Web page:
Thursday, September 30, 2004

"Specialists" in Underground Death

$91,600. Sounds almost real money. But cheap for killing a man.

What happened:
Two of the company's (Underground Utilities Specialists) workers, Franklin Shane Mullins, 25, of Haysi, Va., and Jim Potter, 43, of Blountville, were helping lay a sewer line May 14 on Jonesboro Drive in Bluff City when a 40-ton boulder came loose and rolled on top of them.

Mullins died. Potter spent the next 5½ hours pinned under the rock at the bottom of a ditch about 12 feet deep.
What did the company do (or not do?):
State investigators concluded this month that the company ignored state and federal safety laws that could have saved Mullins' life.

The men were working in the ditch without a protective barricade or "trench box" required by law, according to an inspection report. The law requires such protections in any trench deeper than 5 feet.

"A proper trench box would have protected the workers," said John Winkler, the division's administrator. "They didn't comply."

The ditch was dug without any sloping or timbers to shore up the walls, Winkler said. It had no ladder or ramp to allow a safe way in and out, and the freshly dug dirt was too close to the edge of the trench, he said.

The company never inspected the ditch while it was being dug and didn't give the crew proper safety training, Winkler said.
And, as expected:
The company's owner, Fred Puryea, has disputed those findings and appealed the fines to the state Occupational Safety and Health Review Commission.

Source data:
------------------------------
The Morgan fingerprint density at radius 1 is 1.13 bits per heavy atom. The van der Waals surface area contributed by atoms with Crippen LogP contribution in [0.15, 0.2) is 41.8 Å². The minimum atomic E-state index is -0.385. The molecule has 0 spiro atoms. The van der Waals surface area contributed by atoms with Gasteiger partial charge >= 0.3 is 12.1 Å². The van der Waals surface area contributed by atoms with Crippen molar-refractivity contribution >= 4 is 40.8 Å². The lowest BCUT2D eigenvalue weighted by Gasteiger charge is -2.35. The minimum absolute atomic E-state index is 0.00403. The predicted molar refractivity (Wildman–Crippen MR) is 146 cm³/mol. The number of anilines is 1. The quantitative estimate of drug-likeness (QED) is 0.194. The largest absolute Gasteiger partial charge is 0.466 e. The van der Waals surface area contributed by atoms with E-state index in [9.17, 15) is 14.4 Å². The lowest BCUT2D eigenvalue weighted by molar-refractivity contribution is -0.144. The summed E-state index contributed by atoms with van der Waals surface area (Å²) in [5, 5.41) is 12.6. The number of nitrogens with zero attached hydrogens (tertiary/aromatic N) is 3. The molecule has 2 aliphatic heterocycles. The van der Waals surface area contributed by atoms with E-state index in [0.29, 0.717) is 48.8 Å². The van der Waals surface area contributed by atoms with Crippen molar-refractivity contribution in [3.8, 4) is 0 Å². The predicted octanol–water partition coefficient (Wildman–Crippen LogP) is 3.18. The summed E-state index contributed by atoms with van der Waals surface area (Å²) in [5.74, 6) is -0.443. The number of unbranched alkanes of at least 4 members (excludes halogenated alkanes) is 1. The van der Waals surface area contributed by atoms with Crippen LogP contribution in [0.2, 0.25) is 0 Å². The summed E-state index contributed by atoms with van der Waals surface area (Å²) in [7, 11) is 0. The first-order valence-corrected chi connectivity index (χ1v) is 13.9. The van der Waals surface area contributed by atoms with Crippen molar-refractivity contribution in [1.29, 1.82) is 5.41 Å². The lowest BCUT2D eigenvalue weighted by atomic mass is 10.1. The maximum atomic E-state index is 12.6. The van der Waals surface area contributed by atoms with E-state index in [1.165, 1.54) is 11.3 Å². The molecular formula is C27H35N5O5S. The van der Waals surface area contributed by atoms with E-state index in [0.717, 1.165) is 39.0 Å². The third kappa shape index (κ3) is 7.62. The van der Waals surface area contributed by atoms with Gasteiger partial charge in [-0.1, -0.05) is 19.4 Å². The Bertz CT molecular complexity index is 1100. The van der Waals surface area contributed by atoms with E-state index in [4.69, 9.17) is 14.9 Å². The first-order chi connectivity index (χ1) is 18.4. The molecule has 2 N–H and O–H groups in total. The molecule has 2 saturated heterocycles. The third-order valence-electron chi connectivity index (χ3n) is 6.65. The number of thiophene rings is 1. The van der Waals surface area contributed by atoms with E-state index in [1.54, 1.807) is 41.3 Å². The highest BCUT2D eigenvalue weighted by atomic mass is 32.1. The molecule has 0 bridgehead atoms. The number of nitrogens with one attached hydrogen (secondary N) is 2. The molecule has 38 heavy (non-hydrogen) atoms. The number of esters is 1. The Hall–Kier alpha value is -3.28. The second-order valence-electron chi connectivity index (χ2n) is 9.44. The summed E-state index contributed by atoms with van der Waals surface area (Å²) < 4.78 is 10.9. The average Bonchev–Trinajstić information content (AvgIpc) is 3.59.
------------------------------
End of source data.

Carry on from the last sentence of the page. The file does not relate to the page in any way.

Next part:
"I ... disagree with the penalties given on all counts," he wrote in a response.

Give me a break! As far as I'm concerned, this guy's lucky not to be in jail for most of the rest of his life. He didn't even come close to complying with the OSHA regulations in a trench that was over twice as deep as the law permits, and a 25 year old man is dead because of it. Anyone in the business of digging trenches should be automatically thrown in jail, no passing go, if a person is killed in an unprotected trench.

And these guys call themselves "Underground Utilities Specialists?" The name alone should cost them another $100,000. Have they no shame?

Postscript: About every two weeks I list every workplace fatality I can find in the Weekly Toll. But somehow I missed Frank Mullins. The last Weekly Toll had a little over forty names over two weeks. That comes to just over 1,000 per year. So my seemingly endless lists of bi-weekly tragedy, culled from around 15 different Google news searches, account for less than 20% of actual workplace deaths each year, according to the Bureau of Labor Statistics.

Where are the rest? Many are probably traffic fatalities that don't always come up as work-related in searches. Others may be robberies that also don't come up in the searches I do. But neither of these theories would explain why I missed Frank Mullins. My fear is that a lot of workplace deaths in small, out-of-the-way towns just aren't considered significant enough to make it into the news, or at least into newspapers big enough to be indexed by Google (which says something about their circulation). It's now four months later, but the only reference I could find on Google to the life or death of Frank Mullins was his obituary in the Bristol Herald Courier which mentioned that "Franklin Shane Mullins, age 25, formerly of Haysi, passed away May 14, 2004, due to a job-related accident."

Incidentally, Merriam-Webster defines "accident" as:
1 a : an unforeseen and unplanned event or circumstance b : lack of intention or necessity : CHANCE

2 a : an unfortunate event resulting especially from carelessness or ignorance
So was the death of Frank Mullins an accident? Discuss.